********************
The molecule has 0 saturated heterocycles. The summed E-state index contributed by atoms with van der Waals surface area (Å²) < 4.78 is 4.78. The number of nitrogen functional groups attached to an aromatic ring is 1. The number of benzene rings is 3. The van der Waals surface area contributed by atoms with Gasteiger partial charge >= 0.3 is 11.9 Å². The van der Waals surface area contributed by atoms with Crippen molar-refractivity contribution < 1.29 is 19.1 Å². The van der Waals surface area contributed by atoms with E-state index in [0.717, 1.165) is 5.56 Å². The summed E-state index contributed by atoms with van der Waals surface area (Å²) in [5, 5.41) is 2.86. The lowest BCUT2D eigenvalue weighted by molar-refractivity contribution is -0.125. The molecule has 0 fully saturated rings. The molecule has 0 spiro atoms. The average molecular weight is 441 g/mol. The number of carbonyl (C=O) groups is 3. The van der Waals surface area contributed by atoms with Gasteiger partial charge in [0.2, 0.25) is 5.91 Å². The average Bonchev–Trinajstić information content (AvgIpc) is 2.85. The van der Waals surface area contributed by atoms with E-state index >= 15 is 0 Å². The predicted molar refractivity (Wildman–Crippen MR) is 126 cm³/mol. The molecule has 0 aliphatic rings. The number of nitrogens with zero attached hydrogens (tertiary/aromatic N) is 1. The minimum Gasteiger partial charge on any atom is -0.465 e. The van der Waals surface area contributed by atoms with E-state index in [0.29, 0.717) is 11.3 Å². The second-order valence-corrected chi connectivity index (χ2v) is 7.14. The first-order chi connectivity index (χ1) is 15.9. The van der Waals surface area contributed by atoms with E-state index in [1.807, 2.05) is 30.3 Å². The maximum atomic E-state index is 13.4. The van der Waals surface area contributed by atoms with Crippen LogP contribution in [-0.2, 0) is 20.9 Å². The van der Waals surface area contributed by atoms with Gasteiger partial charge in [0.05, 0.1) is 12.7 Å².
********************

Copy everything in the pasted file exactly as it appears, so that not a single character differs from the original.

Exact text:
The molecule has 0 saturated heterocycles. The summed E-state index contributed by atoms with van der Waals surface area (Å²) < 4.78 is 4.78. The number of nitrogen functional groups attached to an aromatic ring is 1. The number of benzene rings is 3. The van der Waals surface area contributed by atoms with Gasteiger partial charge >= 0.3 is 11.9 Å². The van der Waals surface area contributed by atoms with Crippen molar-refractivity contribution < 1.29 is 19.1 Å². The van der Waals surface area contributed by atoms with E-state index in [0.717, 1.165) is 5.56 Å². The summed E-state index contributed by atoms with van der Waals surface area (Å²) in [5, 5.41) is 2.86. The lowest BCUT2D eigenvalue weighted by molar-refractivity contribution is -0.125. The molecule has 0 fully saturated rings. The molecule has 0 spiro atoms. The average molecular weight is 441 g/mol. The number of carbonyl (C=O) groups is 3. The van der Waals surface area contributed by atoms with Gasteiger partial charge in [0.2, 0.25) is 5.91 Å². The average Bonchev–Trinajstić information content (AvgIpc) is 2.85. The van der Waals surface area contributed by atoms with E-state index >= 15 is 0 Å². The predicted molar refractivity (Wildman–Crippen MR) is 126 cm³/mol. The molecule has 0 aliphatic rings. The number of nitrogens with zero attached hydrogens (tertiary/aromatic N) is 1. The minimum Gasteiger partial charge on any atom is -0.465 e. The van der Waals surface area contributed by atoms with E-state index in [0.29, 0.717) is 11.3 Å². The second-order valence-corrected chi connectivity index (χ2v) is 7.14. The first-order chi connectivity index (χ1) is 15.9. The van der Waals surface area contributed by atoms with E-state index in [1.807, 2.05) is 30.3 Å². The maximum atomic E-state index is 13.4. The van der Waals surface area contributed by atoms with Crippen LogP contribution in [-0.2, 0) is 20.9 Å². The van der Waals surface area contributed by atoms with Gasteiger partial charge in [0.05, 0.1) is 12.7 Å².